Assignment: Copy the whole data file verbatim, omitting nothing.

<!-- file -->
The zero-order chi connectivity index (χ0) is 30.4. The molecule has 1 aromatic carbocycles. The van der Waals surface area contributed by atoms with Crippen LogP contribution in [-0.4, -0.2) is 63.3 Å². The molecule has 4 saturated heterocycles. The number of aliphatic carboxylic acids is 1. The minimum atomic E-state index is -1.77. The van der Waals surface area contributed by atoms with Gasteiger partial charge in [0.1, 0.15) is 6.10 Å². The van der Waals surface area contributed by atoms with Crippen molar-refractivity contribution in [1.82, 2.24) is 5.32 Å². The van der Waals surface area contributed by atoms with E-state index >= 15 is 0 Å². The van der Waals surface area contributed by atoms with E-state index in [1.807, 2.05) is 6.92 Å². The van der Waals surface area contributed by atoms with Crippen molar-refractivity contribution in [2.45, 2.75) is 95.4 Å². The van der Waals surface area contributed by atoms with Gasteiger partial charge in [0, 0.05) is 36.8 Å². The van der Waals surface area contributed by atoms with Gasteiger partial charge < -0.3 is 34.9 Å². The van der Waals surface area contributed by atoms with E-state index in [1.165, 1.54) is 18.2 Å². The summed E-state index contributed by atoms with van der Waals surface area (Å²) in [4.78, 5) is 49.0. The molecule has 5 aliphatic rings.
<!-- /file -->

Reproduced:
The zero-order chi connectivity index (χ0) is 30.4. The molecule has 1 aromatic carbocycles. The van der Waals surface area contributed by atoms with Crippen LogP contribution in [-0.4, -0.2) is 63.3 Å². The molecule has 4 saturated heterocycles. The number of aliphatic carboxylic acids is 1. The minimum atomic E-state index is -1.77. The van der Waals surface area contributed by atoms with Gasteiger partial charge in [0.1, 0.15) is 6.10 Å². The van der Waals surface area contributed by atoms with Crippen molar-refractivity contribution in [1.82, 2.24) is 5.32 Å². The van der Waals surface area contributed by atoms with E-state index >= 15 is 0 Å². The van der Waals surface area contributed by atoms with E-state index in [1.807, 2.05) is 6.92 Å². The van der Waals surface area contributed by atoms with Crippen molar-refractivity contribution in [2.45, 2.75) is 95.4 Å². The van der Waals surface area contributed by atoms with Gasteiger partial charge in [0, 0.05) is 36.8 Å². The van der Waals surface area contributed by atoms with Gasteiger partial charge < -0.3 is 34.9 Å². The van der Waals surface area contributed by atoms with E-state index in [1.165, 1.54) is 18.2 Å². The summed E-state index contributed by atoms with van der Waals surface area (Å²) in [4.78, 5) is 49.0. The molecule has 5 aliphatic rings.